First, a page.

Investing.com | Dec 17, 2020 11:47
By Geoffrey Smith
Investing.com -- The dollar falls again, sending everything from Bitcoin to copper futures higher as stimulus talks approach a deal. The EU and U.K. make progress toward a free trade agreement. U.S. States ratchet up the antitrust war against Big Tech and jobless claims heads a big day of data after Wednesday's disappointment with retail sales. Here's what you need to know in financial markets on Thursday, December 17th.
1. Dollar hits lowest since May 2018 on stimulus, Brexit talks
The Dollar Index fell to its lowest since May 2018, dropping below 90 as progress on a fiscal stimulus package and the promise of loose Federal Reserve policy for years to come encouraged moves into risk assets and alternative assets.
The biggest beneficiary of the move was again Bitcoin, which surged above $22,000, having broken through the $20k barrier only hours earlier.
Commodities were also big beneficiaries with Copper futures hitting $3.60 a pound for the first time in nearly eight years, while iron ore futures stayed just below the eight-year high they posted earlier in the week. Cotton futures hit their highest since April 2019.
2. New suit ratchets up antitrust campaign vs Big Tech
The campaign to cut Big Tech down to size ratcheted up a notch as 10 U.S. states announced a fresh lawsuit against Google (NASDAQ:GOOG), accusing it of running an illegal digital-advertising monopoly in cahoots with Facebook (NASDAQ:FB). The two have enjoyed an effective duopoly in online advertising for much of the last decade.
The suit alleged that the two colluded to rig advertising auctions in a deal code-named after characters from Star Wars.
“Google is a trillion-dollar monopoly brazenly abusing its monopolistic power, going so far as to induce senior Facebook executives to agree to a contractual scheme that undermines the heart of [the] competitive process,” Texas Attorney General Ken Paxton, said in a statement. Paxton recently attracted public attention for leading a suit to void 20 million votes in the presidential election because of alleged irregularities.
3. Stocks set to open higher as stimulus talks grind forward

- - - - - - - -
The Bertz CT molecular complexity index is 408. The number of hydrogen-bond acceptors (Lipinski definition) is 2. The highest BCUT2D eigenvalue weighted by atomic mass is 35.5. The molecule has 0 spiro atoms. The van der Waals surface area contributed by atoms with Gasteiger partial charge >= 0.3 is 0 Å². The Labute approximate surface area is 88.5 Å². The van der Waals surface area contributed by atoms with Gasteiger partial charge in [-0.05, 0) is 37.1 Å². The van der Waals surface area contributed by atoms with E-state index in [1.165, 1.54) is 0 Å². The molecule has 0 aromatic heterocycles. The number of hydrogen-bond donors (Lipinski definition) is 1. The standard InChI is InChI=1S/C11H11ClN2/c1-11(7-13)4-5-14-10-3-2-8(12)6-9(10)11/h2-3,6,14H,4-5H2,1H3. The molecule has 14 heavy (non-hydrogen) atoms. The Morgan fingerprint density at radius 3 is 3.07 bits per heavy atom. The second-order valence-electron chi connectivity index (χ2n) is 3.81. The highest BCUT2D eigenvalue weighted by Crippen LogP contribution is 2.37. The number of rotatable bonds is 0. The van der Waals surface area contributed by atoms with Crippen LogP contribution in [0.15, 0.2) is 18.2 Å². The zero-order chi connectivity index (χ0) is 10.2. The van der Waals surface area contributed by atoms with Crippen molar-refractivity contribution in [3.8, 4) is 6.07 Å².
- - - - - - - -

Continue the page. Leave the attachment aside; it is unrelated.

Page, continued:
U.S. stock markets are set to open higher as negotiators in Washington and Europe grind toward agreement on a U.S. fiscal stimulus package and an EU-U.K. post-Brexit free trade agreement.
Stocks likely to be in focus later include Moderna (NASDAQ:MRNA), whose Covid-19 vaccine is set to receive a recommendation for emergency use authorization from a key panel of advisors to the Food and Drug Administration. In related news, Novavax (NASDAQ:NVAX) stock may also benefit from news that the EU has reached a preliminary deal to buy doses of its (as yet still experimental) vaccine.
4. Jobless Claims lead a big day for economic data
After a disappointing 1.1% drop in retail sales in November, the market will be looking to the release of data on jobless claims, housing starts and building permits for any further signs of economic weakness.
Analysts expect initial jobless claims to have remained high at around 800,000, after surging to a three-month high of 853,000 last week.
5. Oil supported by EIA inventory draw
Crude oil prices also hit their highest level since March, with the weak dollar and U.S. government stockpile data helping them to shrug off fears about the near-term demand trajectory.
On Wednesday, the Energy Information Administration’s inventory data had contradicted those of the American Petroleum Institute, showing a drop of 3.1 million barrels that was even greater than the 1.5 million draw expected.
Written By: Investing.com
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